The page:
Queenstown faces economic crunch


Queenstown: urban population 13,500.

When one thinks of Queenstown they think of a year round tourist play ground that thrives in both summer and winter. A play ground with a stunning scenic with lakes, mountains, fast rivers and a rich history of gold mining and more recently tourism. People fly in direct from all over New Zealand and from Sydney in Australia to take advantage of the Lakes District’s many offerings.

But is the same stunning landscape that makes it a magnet in the first place a potential choke? Sadly the answer is yes.

The geography of Queenstown, whilst ensuring its popularity as a scenic spot/holiday town, is also a potential choker on growth. Constrained by Lake Wakatipu on one side and high mountains on the other, Queenstown can only spread along the lake shore and into adjacent valleys.

Vineyards, orchards, gold mining relics are all nearby. There are multiple festivals such as the WInter Festival as well as the bi-annual Warbirds over Wanaka airshow and many others. But if Queenstown is subject to rampant growth for the sake of growth, a whole set of factors are likely to combine to make it no such a great place after all. Let us have a look at them.

Rents are high. For years it has been a place that has been barely affordable for locals, who no longer recognize it as the sleepy place it was 30 years ago. The demand for services, with new buildings springing up all the time, combined with its year round attraction means a continually booming tourist town, but with an under current of socio-economic problems that are not pleasant.

There is exploitation. Non New Zealanders have moved into the town, which is fine – the problem is not whether people come or not, but whether they are willing to comply with New Zealand labour laws. People moving in to make a quick dollar are not necessarily going care about the fact that there is a minimum wage applicable to all workers in New Zealand; 40 hour working week and holiday provisions for those who have to work statutory holidays.

There is a land issue. Queenstown cannot continue spreading endlessly outwards, or it will risk undercutting the businesses on the towns periphery that help to make it and the surrounding area so special. Going vertically up also has its problems. The taller the building, the correspondingly deeper the foundations will need to be and on land that is already at a premium, that might just be some sort of impenetrable ceiling. The geology of the land, relatively close to large faults means shaking intensities are likely to be fairly high in a large earthquake, which will make lateral spreading, landsliding and liquefaction likely.

And then there is the transport issue. The exponential growth of Queenstown and the accelerating growth of Wanaka has put major pressure on the roading network throughout the area. The airport has a plan to increase tourist numbers from 2 million currently arriving per annum to possibly 5 million. These are the only two transport modes in and out of the town. No railways exist – where would you put one even if it was viable? – and catering for 30,000 vehicle movements on peak days – that is about 20 a minute, every minute, all amount to a distinctively unattractive problem.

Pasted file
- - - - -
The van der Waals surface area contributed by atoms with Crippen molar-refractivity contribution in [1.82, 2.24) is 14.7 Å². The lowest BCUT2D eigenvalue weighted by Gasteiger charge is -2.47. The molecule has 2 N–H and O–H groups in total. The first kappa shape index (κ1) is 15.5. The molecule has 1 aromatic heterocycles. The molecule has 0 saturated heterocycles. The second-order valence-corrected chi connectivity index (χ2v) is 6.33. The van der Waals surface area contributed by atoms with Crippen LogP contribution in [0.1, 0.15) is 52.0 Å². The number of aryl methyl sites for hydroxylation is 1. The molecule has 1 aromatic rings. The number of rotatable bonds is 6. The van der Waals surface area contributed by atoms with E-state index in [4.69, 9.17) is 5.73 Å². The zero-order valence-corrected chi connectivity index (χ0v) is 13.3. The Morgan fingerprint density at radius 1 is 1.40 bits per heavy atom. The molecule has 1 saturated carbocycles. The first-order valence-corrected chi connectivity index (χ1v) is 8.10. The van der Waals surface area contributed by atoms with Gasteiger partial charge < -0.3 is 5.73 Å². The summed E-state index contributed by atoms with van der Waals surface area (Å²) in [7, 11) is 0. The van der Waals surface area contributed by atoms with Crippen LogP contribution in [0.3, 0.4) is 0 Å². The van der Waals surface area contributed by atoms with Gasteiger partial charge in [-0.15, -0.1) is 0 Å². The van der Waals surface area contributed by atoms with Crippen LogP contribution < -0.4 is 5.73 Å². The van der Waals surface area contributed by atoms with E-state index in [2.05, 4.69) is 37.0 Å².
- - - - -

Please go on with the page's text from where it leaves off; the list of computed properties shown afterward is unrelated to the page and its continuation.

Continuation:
By all means come to Queenstown. Stay a couple nights. Travel on the T.S.S. Earnslaw up to the end of the lake. Visit the nearby gold mining sites. But don’t be surprised if this place is close to hitting its limits.

Regions need an economic boost


One of the key economic themes at the election was getting New Zealand’s regions moving again. For decades a slow, but steady drift of people to the urban areas has been going on. Some how the regions have soldiered on, wondering what it will take to be noticed in the corridors of power. but with living costs in Auckland, Wellington and Christchurch getting expensive pushing people out to smaller centres around the country, what is there to help these places get growing again?

The traditional answers have been “lets get dairy projects going – everyone likes dairying” or “lets get services back into these communities, like banks, and so on”.

However the economic boost should be looking at diversifying the product coming out of the regions, rather than further stoking a select few industries. For too long New Zealand has had a habit of focussing on primary industries, that whilst they have given us huge returns on what we have put in, have also come at significant cost. Also, there is a risk that goes with not having spread the proverbial eggs through sufficient baskets – if one collapses and all of the eggs are in it, there goes the economy. New Zealand has its eggs largely in tourism, dairying and a few others. Neither the Labour-led coalition Government of Prime Minister Helen Clark, nor the National-led coalition Government of Prime Ministers John Key and Bill English made sufficient effort to diversify.

But there are ideas as to what could be done. What needs to happen though is a willingness to look outside the quite enclosed box that severely limits our ability to envisage a long term future.

One idea for example, noting that a Chinese company wants to build a Waste to Energy plant on the West Coast, is explore the feasibility of putting the waste that it would consume on rail. It would serve a two fold purpose. Aside from taking more than the equivalent of trucks of waste off the road, it would help pay the for the cost of helping to keep the Otira railway tunnel open.